On that note - any update on the email I offered to translate for you? If you can't find my address I can send you an email again.

  10. I'm trying to visualize gain. Is it more like elevating the entire soundfloor, or is it more like decrompressing an audio signal, increasing its dynamic range? I understand the elctrical implications of it, but in terms of visualizing it like a waveform, isn't it more like spreading the peaks and troughs?

  11. That's a good question akgk and thanks as that's a point worth clarifying so I'll revise the article. If you ignore noise and clipping, applying gain just raises the level of everything. It doesn't change the dynamic range.

  12. Apologies for off-topic, but that's the way these comments work...

    There was some talk about contacting Lake People (Violectric?) about their DAC module? Apparently Fried Reim is the one to contact. I checked around a while back out of curiosity and noticed there's a post on HF where someone reposted a PM he had with Fried Reim regarding Violectric products. Somebody else notes that Fried is approachable and doesn't speak audiophile BS. I presume the PM was in English, so translation seems not to be necessary.

    PS: as your blog's gotten more popular, I think I saw somebody else post as Mike (or mike; too common a name after all) so I'm going to revert to mikeaj for these purposes. ;)

  13. Thanks Mikeaj. I sent an e-mail to Fried Reim. It is still a relatively expensive solution (especially outside the EU) but would allow for an elegant "one box" solution.

    The new FiiO E10 likely uses the same Tenor USB chip and is less than half the cost. And perhaps FiiO will do a USB DAC-only product (like the D5) that will be even less expensive and perform well.

    I receive immediate notification of comments posted to any article here not just the newest ones. Please try to keep things reasonably on topic. This really belongs in one of the O2 articles.

  14. "...Yes I plan to test the E10 even if it might share some of the E11's and Mini3's flaws. "

    So the E10 has an active ground channel?

  15. @Mikeaj, Violectric responded, please see my comment in the O2 Details article.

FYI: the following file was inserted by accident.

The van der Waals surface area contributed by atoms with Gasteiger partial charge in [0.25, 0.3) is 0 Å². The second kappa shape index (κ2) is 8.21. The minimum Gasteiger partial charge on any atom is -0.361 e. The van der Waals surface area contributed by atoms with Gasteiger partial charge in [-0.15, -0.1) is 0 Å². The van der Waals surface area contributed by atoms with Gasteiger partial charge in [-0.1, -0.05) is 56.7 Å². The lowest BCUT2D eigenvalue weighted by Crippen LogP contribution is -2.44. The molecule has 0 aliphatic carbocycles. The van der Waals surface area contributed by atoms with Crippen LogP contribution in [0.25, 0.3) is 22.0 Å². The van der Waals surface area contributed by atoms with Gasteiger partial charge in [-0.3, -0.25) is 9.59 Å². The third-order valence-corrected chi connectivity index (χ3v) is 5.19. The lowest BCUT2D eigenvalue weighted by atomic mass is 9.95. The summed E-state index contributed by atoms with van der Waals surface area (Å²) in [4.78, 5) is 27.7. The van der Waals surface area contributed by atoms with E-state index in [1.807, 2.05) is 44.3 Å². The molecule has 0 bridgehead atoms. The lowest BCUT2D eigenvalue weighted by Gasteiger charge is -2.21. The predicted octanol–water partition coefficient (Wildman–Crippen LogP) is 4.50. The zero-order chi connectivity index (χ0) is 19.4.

16. Thanks again for the great article.

    I'm still struggling with the part about dynamic range expansion/compression regarding amps and software solutions like ReplayGain.

    Wouldn't the Voltage-Wave look more like the middle one, rather than the one on the right, in this picture, if there is no dynamic range expansion by an amp?
    Picture: http://www.abload.de/image.php?img=wvbux6.png (sorry for my bad drawing)

    Also how can software like ReplayGain change the volume of a recording without compressing the range? Those are purely digital changes right? That means I could use the (digital) output, burn it on a CD, and if I compared it to the original CD it would play louder/quiter, right?

  17. You're looking at a drawing of a sine wave. That's very different than looking at the volume of a music recording over time. Put simply, let's say the background noise between tracks is the quietest thing on a CD at -85 dBFS and the loudest peaks hit -5 dBFS for a total dynamic range of 80 dB. If we add 3 dB of gain, now the noise is at -82 dB and the peaks at -2 dB. The dynamic range is still 80 dB.

    ReplayGain doesn't change the digital bits in the music file at all. It's just a "tag" in the header information that tells the software playing the track to adjust the volume up or down. It's exactly like a human adjusting the volume.

    To change the dynamic range, ReplayGain would have to be constantly adjusting the volume during each track. That's how a compressor works. But it doesn't do that. It only adjusts the volume once at the start of the track or entire CD depending on how it's configured.